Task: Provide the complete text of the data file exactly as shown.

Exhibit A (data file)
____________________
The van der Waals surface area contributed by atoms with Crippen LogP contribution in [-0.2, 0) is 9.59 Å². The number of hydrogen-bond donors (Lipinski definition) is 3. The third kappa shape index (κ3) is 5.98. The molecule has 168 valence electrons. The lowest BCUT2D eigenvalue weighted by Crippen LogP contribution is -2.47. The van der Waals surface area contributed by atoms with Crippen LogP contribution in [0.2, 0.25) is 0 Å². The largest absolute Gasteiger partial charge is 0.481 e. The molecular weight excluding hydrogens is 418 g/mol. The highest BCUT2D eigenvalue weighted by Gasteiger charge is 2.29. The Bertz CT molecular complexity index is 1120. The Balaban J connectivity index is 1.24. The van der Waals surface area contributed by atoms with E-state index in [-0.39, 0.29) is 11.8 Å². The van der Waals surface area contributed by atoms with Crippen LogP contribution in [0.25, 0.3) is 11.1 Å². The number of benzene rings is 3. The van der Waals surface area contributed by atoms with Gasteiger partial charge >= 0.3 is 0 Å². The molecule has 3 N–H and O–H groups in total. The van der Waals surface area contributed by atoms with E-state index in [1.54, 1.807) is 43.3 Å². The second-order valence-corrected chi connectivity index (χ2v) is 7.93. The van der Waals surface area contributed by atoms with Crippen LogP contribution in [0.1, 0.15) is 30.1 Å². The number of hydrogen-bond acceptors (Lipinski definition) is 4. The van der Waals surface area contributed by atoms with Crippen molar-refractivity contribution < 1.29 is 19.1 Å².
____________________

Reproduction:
The van der Waals surface area contributed by atoms with Crippen LogP contribution in [-0.2, 0) is 9.59 Å². The number of hydrogen-bond donors (Lipinski definition) is 3. The third kappa shape index (κ3) is 5.98. The molecule has 168 valence electrons. The lowest BCUT2D eigenvalue weighted by Crippen LogP contribution is -2.47. The van der Waals surface area contributed by atoms with Crippen LogP contribution in [0.2, 0.25) is 0 Å². The largest absolute Gasteiger partial charge is 0.481 e. The molecular weight excluding hydrogens is 418 g/mol. The highest BCUT2D eigenvalue weighted by Gasteiger charge is 2.29. The Bertz CT molecular complexity index is 1120. The Balaban J connectivity index is 1.24. The van der Waals surface area contributed by atoms with E-state index in [-0.39, 0.29) is 11.8 Å². The van der Waals surface area contributed by atoms with Crippen LogP contribution in [0.25, 0.3) is 11.1 Å². The number of benzene rings is 3. The van der Waals surface area contributed by atoms with Gasteiger partial charge >= 0.3 is 0 Å². The molecule has 3 N–H and O–H groups in total. The van der Waals surface area contributed by atoms with E-state index in [1.54, 1.807) is 43.3 Å². The second-order valence-corrected chi connectivity index (χ2v) is 7.93. The van der Waals surface area contributed by atoms with Crippen LogP contribution in [0.1, 0.15) is 30.1 Å². The number of hydrogen-bond acceptors (Lipinski definition) is 4. The van der Waals surface area contributed by atoms with Crippen molar-refractivity contribution < 1.29 is 19.1 Å².